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i have found following problem in my combinatorics book.

The superintendent of the Hardluck Elementary School District suggests that the Board of Education meet a $5$ million(dollar) budget deficit by raising average class sizes, from $30$ to $36$ students, a $20$% increase. A district teacher objects, pointing out that if the proposal is adopted, the potential for a pair of classmates to get into trouble will increase by $45$%. What is the teacher talking about?

i am trying to imagine what is proposal of problem,first line states that if number of pupil increases by 6,then there would be $5$ million dollar deficit ,also number of pair classmates which get in trouble would increases by $45$%,so if for $30$ children,pair of classmates in trouble is about x quantity,then for $36$,it would be $x+0.45*x$,but how is this related to combinatorics?please help me

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I agree the language is confusing. Essentially, the question is asking "Why does $A$ happen 45% more often if we do $B$?". In this case, $A$ is a pair of students gets in trouble, and $B$ is class sizes go from 30 to 36. The combinatorics comes in because 45% seems like a rather high number. If we don't think combinatorially we might (mistakenly) expect a 20% increase, or 40% at the most. –  Eric Stucky Jun 30 '12 at 9:30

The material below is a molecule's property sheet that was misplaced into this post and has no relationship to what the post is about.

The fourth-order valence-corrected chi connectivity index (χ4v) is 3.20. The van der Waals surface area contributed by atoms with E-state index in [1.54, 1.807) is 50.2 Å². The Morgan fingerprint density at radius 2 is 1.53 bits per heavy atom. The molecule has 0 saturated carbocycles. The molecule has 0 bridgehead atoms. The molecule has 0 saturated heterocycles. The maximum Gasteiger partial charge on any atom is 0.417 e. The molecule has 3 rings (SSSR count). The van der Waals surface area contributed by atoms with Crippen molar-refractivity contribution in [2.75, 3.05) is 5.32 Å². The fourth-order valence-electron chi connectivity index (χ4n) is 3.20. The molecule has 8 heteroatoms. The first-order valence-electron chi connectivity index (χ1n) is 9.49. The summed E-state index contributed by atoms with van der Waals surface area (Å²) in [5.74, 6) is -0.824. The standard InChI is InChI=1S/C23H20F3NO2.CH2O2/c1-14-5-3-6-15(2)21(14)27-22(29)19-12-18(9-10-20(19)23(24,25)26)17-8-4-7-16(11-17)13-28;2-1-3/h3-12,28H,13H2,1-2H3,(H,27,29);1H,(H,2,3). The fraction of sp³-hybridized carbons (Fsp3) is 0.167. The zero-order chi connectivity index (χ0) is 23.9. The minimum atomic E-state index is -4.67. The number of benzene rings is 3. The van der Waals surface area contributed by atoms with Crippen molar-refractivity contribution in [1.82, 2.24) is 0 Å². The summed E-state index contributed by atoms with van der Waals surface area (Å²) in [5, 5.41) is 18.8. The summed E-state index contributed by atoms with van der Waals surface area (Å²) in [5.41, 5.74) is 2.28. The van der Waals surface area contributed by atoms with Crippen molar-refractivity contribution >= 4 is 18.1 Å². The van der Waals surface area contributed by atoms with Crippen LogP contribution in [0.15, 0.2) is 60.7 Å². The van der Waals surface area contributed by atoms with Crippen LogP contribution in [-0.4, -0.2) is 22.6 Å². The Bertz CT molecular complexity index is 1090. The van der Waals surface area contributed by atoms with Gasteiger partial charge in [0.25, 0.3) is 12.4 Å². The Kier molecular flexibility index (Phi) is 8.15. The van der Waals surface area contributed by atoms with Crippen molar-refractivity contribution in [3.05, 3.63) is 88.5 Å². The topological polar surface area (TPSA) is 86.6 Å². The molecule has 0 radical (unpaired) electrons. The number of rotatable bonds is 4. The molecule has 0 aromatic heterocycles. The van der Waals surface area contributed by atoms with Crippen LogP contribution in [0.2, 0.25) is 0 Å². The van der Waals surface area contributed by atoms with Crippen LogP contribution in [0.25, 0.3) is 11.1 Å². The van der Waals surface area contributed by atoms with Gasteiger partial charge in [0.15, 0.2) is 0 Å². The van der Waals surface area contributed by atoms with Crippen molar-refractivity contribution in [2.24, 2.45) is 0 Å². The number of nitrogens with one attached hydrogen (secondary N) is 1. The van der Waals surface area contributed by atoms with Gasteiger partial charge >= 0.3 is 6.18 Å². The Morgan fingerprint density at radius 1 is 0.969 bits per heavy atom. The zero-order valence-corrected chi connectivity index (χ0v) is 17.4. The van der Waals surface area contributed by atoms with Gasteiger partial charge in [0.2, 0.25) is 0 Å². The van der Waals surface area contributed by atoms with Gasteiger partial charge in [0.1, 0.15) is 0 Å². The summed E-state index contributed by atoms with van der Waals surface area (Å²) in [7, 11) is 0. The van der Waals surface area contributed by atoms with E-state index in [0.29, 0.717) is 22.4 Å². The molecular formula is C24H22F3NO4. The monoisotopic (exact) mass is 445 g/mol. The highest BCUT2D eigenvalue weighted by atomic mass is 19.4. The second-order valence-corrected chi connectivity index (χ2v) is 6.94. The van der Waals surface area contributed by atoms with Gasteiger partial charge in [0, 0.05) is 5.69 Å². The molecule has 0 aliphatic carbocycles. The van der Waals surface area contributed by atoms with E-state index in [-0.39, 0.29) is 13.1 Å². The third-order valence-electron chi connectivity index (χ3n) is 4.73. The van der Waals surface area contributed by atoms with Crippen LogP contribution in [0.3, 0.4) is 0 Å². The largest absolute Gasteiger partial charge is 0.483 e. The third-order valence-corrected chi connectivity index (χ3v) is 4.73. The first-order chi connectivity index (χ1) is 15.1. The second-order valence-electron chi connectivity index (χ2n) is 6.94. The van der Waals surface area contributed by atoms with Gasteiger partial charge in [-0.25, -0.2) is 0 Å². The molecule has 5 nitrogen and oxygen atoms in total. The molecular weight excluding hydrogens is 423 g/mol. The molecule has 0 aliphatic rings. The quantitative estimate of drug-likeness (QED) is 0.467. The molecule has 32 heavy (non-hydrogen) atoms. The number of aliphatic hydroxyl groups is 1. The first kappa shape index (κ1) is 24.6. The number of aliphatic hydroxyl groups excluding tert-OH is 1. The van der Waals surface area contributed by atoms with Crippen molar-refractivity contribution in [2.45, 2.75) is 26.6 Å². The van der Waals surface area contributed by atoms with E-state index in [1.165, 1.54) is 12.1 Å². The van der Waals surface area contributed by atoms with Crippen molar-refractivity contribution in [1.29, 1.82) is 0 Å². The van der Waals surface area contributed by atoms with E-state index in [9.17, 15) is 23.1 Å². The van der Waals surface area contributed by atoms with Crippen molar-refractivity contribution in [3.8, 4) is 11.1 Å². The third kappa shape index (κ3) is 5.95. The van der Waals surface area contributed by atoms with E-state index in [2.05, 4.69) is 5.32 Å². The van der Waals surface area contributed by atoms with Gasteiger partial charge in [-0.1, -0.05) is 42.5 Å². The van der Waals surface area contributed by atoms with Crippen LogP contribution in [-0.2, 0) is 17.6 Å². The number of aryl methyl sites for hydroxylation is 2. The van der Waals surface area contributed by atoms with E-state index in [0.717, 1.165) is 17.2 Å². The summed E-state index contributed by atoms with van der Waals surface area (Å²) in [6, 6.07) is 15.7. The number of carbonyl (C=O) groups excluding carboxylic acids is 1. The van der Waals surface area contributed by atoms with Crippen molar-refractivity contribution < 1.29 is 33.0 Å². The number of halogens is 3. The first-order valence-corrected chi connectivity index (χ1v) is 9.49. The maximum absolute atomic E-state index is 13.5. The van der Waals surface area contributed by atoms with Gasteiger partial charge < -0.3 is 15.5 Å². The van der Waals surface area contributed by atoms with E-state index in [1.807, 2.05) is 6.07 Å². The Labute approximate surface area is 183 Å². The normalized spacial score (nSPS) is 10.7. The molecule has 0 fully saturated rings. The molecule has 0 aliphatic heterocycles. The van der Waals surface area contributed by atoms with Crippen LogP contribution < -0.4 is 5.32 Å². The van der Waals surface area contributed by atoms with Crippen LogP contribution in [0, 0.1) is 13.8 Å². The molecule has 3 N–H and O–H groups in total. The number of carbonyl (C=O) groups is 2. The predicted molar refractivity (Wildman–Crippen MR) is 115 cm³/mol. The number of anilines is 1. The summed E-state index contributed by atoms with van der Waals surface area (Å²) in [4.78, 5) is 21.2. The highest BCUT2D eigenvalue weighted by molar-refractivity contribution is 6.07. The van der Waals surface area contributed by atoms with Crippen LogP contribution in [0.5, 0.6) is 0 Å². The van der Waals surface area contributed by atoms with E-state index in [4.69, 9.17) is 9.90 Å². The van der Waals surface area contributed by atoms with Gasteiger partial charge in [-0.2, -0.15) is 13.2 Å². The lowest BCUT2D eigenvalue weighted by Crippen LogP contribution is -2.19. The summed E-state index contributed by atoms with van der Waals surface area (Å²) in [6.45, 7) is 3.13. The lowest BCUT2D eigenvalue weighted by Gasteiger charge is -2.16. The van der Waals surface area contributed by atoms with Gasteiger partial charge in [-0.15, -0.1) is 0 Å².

but does there exist solution generally of this problem? –  dato datuashvili Jun 30 '12 at 9:35
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Combinatorics tells you how many pairs of students there are. In a class of 30, there are 435 pairs of students; in a class of 36, there are 630 pairs of students. Presumably, 630 is a 45 percent increase on 435.

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how did you get 435 pairs of students? –  dato datuashvili Jun 30 '12 at 13:30
    
That's where combinatorics comes in. You are choosing 2 students from 30. There are 30 ways to choose the first student, and for each of these 30 ways, there are 29 ways to choose the second student, so, all told, $30\times29=870$ ways to get the job done. But we've counted choosing Gauss then Euler as different from choosing Euler then Gauss, and since we're only interested in who the two students are and not in the order in which we chose them, we have to divide by 2. $870/2=435$. –  Gerry Myerson Jun 30 '12 at 23:19
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